Many of the extracurricular options for children, team sports in particular, are not well suited for a child with autism due to the social, communication, or coordination required.
Scouting has much to offer a child with autism. Scouting places its members in a wide variety of social situations with a mixture of people and tasks. This gives the Scout with autism a chance to learn acceptable behaviors. Children with autism and other disabilities benefit from the self-paced nature of the Scouting advancement system. It allows them to participate and socialize with other Scouts of different skill levels, especially in teaching situations. Scouts with autism can learn about others’ feelings while performing service hours in community activities. Participating in service projects focuses on learning to be a good citizen which builds a sense of belonging to a larger community.
Scouting can help create a safe community for youth with autism. Many children with disabilities have no friends outside of their immediate family and their paid caregivers. Scouting offers a chance for them to make genuine friends. These friendships can carry over to school and other activities beyond their Scouting unit.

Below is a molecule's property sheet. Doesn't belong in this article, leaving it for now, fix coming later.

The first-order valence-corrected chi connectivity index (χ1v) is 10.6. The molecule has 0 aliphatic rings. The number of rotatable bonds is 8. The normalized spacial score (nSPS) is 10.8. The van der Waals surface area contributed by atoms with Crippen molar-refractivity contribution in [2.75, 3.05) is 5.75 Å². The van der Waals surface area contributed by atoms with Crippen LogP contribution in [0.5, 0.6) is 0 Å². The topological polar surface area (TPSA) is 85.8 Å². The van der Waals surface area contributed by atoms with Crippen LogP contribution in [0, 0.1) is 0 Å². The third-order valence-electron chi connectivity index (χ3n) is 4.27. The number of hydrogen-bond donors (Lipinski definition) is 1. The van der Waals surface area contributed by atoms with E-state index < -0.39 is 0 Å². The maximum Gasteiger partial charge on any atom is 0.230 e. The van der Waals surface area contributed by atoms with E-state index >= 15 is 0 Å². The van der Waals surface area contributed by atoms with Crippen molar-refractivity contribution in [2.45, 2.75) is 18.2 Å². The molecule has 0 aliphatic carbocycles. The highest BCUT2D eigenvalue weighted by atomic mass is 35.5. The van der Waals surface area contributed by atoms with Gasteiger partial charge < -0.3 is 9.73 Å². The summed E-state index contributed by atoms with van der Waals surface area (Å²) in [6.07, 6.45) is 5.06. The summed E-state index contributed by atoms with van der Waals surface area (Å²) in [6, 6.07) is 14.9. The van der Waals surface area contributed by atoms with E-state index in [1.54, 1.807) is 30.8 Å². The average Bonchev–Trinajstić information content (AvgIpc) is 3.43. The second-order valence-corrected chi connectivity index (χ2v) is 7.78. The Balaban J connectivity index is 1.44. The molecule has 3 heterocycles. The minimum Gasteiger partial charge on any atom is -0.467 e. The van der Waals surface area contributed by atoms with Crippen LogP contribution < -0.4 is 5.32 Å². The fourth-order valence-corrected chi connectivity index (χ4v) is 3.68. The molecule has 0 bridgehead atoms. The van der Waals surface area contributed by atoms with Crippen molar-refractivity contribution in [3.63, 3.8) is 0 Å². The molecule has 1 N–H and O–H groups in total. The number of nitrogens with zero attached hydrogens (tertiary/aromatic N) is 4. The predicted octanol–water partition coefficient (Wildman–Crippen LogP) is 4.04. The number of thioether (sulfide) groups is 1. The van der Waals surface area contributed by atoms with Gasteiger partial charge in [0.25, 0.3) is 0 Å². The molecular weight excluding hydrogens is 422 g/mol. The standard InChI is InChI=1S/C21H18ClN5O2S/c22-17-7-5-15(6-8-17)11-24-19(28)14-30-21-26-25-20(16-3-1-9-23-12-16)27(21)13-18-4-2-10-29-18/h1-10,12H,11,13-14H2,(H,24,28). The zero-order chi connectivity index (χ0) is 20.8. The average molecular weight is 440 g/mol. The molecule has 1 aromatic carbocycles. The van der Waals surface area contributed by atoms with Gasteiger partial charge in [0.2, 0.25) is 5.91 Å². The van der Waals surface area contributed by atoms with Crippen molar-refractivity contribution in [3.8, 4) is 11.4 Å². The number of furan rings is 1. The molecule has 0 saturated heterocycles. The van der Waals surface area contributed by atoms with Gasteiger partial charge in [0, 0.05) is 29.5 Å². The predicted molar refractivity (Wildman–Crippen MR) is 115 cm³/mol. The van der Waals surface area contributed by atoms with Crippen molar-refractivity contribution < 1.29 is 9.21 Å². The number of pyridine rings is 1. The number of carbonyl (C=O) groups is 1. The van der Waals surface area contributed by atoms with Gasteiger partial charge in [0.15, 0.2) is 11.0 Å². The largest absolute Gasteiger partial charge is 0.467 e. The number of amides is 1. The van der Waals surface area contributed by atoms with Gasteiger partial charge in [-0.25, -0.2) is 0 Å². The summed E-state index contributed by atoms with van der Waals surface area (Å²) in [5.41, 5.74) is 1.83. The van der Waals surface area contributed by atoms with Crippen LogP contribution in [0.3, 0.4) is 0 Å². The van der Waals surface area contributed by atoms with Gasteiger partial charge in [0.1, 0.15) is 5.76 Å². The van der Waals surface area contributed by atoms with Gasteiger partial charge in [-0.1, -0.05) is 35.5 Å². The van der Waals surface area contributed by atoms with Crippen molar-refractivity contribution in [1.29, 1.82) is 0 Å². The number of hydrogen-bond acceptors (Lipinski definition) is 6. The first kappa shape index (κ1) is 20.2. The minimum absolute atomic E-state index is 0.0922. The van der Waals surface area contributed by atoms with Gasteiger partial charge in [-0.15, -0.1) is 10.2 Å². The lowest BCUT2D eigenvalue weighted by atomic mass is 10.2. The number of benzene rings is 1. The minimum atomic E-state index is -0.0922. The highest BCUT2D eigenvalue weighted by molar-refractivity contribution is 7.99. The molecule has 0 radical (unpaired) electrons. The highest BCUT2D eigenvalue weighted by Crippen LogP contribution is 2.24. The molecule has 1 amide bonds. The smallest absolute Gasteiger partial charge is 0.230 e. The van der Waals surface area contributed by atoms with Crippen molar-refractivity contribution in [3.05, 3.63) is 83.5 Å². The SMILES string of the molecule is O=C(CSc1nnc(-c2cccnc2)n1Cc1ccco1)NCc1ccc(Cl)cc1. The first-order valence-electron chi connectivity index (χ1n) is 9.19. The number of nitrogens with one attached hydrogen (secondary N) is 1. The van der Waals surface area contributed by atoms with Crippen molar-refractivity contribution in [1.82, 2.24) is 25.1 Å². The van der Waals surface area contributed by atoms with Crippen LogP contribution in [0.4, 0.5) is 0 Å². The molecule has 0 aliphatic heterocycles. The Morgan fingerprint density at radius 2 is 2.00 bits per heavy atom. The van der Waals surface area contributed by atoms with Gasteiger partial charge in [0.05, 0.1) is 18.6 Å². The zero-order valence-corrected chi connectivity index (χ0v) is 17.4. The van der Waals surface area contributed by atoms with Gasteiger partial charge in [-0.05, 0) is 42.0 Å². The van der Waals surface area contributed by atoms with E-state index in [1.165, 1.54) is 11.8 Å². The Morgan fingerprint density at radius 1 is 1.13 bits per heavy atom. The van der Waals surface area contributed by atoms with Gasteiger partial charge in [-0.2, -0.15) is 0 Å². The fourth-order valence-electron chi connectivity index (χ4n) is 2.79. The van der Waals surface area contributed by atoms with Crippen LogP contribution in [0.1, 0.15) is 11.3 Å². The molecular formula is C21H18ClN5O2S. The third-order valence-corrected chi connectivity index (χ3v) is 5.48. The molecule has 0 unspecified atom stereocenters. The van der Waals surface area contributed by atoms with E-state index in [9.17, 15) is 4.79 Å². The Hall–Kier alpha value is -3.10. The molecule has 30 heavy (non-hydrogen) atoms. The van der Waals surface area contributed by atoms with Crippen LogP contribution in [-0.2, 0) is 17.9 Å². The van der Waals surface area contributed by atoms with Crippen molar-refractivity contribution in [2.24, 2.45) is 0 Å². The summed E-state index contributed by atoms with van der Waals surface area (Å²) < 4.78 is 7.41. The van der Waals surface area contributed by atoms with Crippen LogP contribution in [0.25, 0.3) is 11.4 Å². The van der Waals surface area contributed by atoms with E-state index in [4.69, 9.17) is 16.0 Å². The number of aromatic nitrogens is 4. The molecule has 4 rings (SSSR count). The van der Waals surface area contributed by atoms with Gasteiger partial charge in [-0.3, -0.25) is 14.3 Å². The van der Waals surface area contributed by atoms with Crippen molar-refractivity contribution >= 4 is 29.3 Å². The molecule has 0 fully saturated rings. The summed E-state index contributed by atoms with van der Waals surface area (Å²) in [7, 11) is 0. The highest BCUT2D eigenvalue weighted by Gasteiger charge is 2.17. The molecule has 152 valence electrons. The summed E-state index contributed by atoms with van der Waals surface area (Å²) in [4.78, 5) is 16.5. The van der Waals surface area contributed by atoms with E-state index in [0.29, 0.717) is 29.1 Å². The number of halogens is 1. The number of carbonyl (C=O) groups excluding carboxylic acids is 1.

The Scouting program offers lots of opportunities to strengthen practical skills. For example, Scouts with autism can improve their public speaking skills while giving troop presentations on skills or merit badge topics. They can develop motor skills while learning to tie knots or working on tent set up for camping.
Leadership positions in a troop are another excellent way for Scouts with autism to learn tolerance and a flexibility of thinking. They come to realize that leading requires motivating others, which helps them understand that multiple viewpoints are valid and should be respected. Troop Leadership Training can be a great way for Scouts with autism to become more aware of what is normal behavior in social interactions.
Below are several BSA publications related to scouts with Autism and/or other disabilities, that contain information that could help both parents of Scouts with autism and Scouters with autistic scouts in their Unit. The "Individual Scout Action Plan" was developed by the Working with Scouts with DisAbilities website and is similar to an "Individual Education Program" (IEP) that a disabled student would have at school. This is not an official BSA worksheet, but could be a very useful tool in helping an autistic Scout advance and thrive in the BSA.